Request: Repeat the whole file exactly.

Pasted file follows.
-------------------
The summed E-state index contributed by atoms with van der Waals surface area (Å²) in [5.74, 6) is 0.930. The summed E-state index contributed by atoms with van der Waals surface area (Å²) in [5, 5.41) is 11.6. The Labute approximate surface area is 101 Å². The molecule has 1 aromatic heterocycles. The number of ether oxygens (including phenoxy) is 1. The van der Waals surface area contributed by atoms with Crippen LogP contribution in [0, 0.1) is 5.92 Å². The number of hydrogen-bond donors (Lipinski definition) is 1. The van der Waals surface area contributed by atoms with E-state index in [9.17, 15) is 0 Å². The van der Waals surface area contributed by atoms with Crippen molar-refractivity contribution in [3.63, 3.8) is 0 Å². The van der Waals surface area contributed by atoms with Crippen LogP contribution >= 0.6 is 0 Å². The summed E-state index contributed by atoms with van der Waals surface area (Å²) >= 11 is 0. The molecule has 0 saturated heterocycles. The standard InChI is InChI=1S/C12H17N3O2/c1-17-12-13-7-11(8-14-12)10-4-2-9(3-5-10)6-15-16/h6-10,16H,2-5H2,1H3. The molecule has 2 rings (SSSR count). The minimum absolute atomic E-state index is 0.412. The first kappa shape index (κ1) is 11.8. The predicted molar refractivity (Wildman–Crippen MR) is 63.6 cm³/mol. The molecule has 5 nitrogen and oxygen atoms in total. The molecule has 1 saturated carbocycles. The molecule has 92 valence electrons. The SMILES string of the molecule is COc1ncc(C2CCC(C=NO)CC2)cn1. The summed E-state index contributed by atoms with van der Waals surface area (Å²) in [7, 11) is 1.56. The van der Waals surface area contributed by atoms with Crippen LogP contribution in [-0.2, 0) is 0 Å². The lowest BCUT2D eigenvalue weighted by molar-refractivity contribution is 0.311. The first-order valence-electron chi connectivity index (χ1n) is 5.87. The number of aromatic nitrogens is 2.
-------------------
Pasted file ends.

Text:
The summed E-state index contributed by atoms with van der Waals surface area (Å²) in [5.74, 6) is 0.930. The summed E-state index contributed by atoms with van der Waals surface area (Å²) in [5, 5.41) is 11.6. The Labute approximate surface area is 101 Å². The molecule has 1 aromatic heterocycles. The number of ether oxygens (including phenoxy) is 1. The van der Waals surface area contributed by atoms with Crippen LogP contribution in [0, 0.1) is 5.92 Å². The number of hydrogen-bond donors (Lipinski definition) is 1. The van der Waals surface area contributed by atoms with E-state index in [9.17, 15) is 0 Å². The van der Waals surface area contributed by atoms with Crippen molar-refractivity contribution in [3.63, 3.8) is 0 Å². The van der Waals surface area contributed by atoms with Crippen LogP contribution >= 0.6 is 0 Å². The summed E-state index contributed by atoms with van der Waals surface area (Å²) >= 11 is 0. The molecule has 0 saturated heterocycles. The standard InChI is InChI=1S/C12H17N3O2/c1-17-12-13-7-11(8-14-12)10-4-2-9(3-5-10)6-15-16/h6-10,16H,2-5H2,1H3. The molecule has 2 rings (SSSR count). The minimum absolute atomic E-state index is 0.412. The first kappa shape index (κ1) is 11.8. The predicted molar refractivity (Wildman–Crippen MR) is 63.6 cm³/mol. The molecule has 5 nitrogen and oxygen atoms in total. The molecule has 1 saturated carbocycles. The molecule has 92 valence electrons. The SMILES string of the molecule is COc1ncc(C2CCC(C=NO)CC2)cn1. The summed E-state index contributed by atoms with van der Waals surface area (Å²) in [7, 11) is 1.56. The van der Waals surface area contributed by atoms with Crippen LogP contribution in [-0.2, 0) is 0 Å². The lowest BCUT2D eigenvalue weighted by molar-refractivity contribution is 0.311. The first-order valence-electron chi connectivity index (χ1n) is 5.87. The number of aromatic nitrogens is 2.